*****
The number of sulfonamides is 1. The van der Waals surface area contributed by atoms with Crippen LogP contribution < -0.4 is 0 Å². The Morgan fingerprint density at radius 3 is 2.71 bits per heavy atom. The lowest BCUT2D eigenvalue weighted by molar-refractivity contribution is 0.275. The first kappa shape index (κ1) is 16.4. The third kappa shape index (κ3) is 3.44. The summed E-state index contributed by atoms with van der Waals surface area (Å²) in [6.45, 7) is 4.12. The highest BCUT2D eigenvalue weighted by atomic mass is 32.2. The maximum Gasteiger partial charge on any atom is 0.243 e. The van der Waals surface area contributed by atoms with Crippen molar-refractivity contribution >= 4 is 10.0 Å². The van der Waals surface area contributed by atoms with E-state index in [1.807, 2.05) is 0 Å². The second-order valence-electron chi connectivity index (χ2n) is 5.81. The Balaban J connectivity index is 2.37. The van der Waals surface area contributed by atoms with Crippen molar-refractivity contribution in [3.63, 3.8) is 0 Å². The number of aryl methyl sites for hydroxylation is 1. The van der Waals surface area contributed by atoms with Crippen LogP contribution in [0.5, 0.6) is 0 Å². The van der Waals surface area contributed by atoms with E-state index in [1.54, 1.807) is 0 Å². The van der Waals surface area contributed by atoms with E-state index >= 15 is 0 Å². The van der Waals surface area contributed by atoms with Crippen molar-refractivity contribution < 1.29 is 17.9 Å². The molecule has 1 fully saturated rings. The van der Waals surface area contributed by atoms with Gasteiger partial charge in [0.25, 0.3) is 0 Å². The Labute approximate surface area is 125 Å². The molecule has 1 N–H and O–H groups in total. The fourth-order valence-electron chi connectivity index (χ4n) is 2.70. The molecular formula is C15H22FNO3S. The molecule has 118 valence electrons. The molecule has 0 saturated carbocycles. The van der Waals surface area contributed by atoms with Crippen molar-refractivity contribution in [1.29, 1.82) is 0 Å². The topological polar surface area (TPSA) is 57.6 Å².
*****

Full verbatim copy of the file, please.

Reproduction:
The number of sulfonamides is 1. The van der Waals surface area contributed by atoms with Crippen LogP contribution < -0.4 is 0 Å². The Morgan fingerprint density at radius 3 is 2.71 bits per heavy atom. The lowest BCUT2D eigenvalue weighted by molar-refractivity contribution is 0.275. The first kappa shape index (κ1) is 16.4. The third kappa shape index (κ3) is 3.44. The summed E-state index contributed by atoms with van der Waals surface area (Å²) in [6.45, 7) is 4.12. The highest BCUT2D eigenvalue weighted by atomic mass is 32.2. The maximum Gasteiger partial charge on any atom is 0.243 e. The van der Waals surface area contributed by atoms with Crippen molar-refractivity contribution >= 4 is 10.0 Å². The van der Waals surface area contributed by atoms with E-state index in [1.807, 2.05) is 0 Å². The second-order valence-electron chi connectivity index (χ2n) is 5.81. The Balaban J connectivity index is 2.37. The van der Waals surface area contributed by atoms with Crippen molar-refractivity contribution in [3.63, 3.8) is 0 Å². The number of aryl methyl sites for hydroxylation is 1. The van der Waals surface area contributed by atoms with Crippen LogP contribution in [0.5, 0.6) is 0 Å². The van der Waals surface area contributed by atoms with E-state index in [1.54, 1.807) is 0 Å². The van der Waals surface area contributed by atoms with E-state index >= 15 is 0 Å². The van der Waals surface area contributed by atoms with Crippen molar-refractivity contribution < 1.29 is 17.9 Å². The molecule has 1 fully saturated rings. The van der Waals surface area contributed by atoms with Gasteiger partial charge in [0.25, 0.3) is 0 Å². The Labute approximate surface area is 125 Å². The molecule has 1 N–H and O–H groups in total. The fourth-order valence-electron chi connectivity index (χ4n) is 2.70. The molecular formula is C15H22FNO3S. The molecule has 118 valence electrons. The molecule has 0 saturated carbocycles. The van der Waals surface area contributed by atoms with Crippen molar-refractivity contribution in [1.29, 1.82) is 0 Å². The topological polar surface area (TPSA) is 57.6 Å².